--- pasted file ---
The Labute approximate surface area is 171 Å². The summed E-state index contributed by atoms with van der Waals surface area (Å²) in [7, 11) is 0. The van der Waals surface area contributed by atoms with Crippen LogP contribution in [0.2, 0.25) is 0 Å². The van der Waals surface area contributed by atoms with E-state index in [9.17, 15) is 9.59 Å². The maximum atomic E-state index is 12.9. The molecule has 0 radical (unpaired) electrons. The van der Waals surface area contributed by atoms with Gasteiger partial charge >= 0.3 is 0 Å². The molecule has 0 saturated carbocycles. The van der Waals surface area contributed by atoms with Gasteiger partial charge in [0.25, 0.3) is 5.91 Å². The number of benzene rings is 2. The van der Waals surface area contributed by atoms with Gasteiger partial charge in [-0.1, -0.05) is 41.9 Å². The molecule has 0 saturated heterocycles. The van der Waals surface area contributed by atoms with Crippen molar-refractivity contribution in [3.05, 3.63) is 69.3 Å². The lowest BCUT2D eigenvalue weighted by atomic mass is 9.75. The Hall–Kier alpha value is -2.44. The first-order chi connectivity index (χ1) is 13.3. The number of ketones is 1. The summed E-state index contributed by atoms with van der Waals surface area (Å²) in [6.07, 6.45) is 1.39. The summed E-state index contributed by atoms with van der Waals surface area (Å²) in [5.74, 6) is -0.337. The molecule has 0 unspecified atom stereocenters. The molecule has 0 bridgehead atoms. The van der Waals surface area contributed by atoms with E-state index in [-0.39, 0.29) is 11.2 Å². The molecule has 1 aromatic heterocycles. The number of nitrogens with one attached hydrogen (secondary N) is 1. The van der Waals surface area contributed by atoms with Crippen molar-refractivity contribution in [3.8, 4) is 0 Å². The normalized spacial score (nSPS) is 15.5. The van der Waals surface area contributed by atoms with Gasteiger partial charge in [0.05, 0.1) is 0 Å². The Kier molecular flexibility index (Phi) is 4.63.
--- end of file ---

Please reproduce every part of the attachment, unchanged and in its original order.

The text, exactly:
The Labute approximate surface area is 171 Å². The summed E-state index contributed by atoms with van der Waals surface area (Å²) in [7, 11) is 0. The van der Waals surface area contributed by atoms with Crippen LogP contribution in [0.2, 0.25) is 0 Å². The van der Waals surface area contributed by atoms with E-state index in [9.17, 15) is 9.59 Å². The maximum atomic E-state index is 12.9. The molecule has 0 radical (unpaired) electrons. The van der Waals surface area contributed by atoms with Gasteiger partial charge >= 0.3 is 0 Å². The molecule has 0 saturated carbocycles. The van der Waals surface area contributed by atoms with Gasteiger partial charge in [0.25, 0.3) is 5.91 Å². The number of benzene rings is 2. The van der Waals surface area contributed by atoms with Gasteiger partial charge in [-0.1, -0.05) is 41.9 Å². The molecule has 0 saturated heterocycles. The van der Waals surface area contributed by atoms with Crippen molar-refractivity contribution in [3.05, 3.63) is 69.3 Å². The lowest BCUT2D eigenvalue weighted by atomic mass is 9.75. The Hall–Kier alpha value is -2.44. The first-order chi connectivity index (χ1) is 13.3. The number of ketones is 1. The summed E-state index contributed by atoms with van der Waals surface area (Å²) in [6.07, 6.45) is 1.39. The summed E-state index contributed by atoms with van der Waals surface area (Å²) in [5.74, 6) is -0.337. The molecule has 0 unspecified atom stereocenters. The molecule has 0 bridgehead atoms. The van der Waals surface area contributed by atoms with E-state index in [-0.39, 0.29) is 11.2 Å². The molecule has 1 aromatic heterocycles. The number of nitrogens with one attached hydrogen (secondary N) is 1. The van der Waals surface area contributed by atoms with Crippen molar-refractivity contribution in [3.8, 4) is 0 Å². The normalized spacial score (nSPS) is 15.5. The van der Waals surface area contributed by atoms with Gasteiger partial charge in [0.05, 0.1) is 0 Å². The Kier molecular flexibility index (Phi) is 4.63.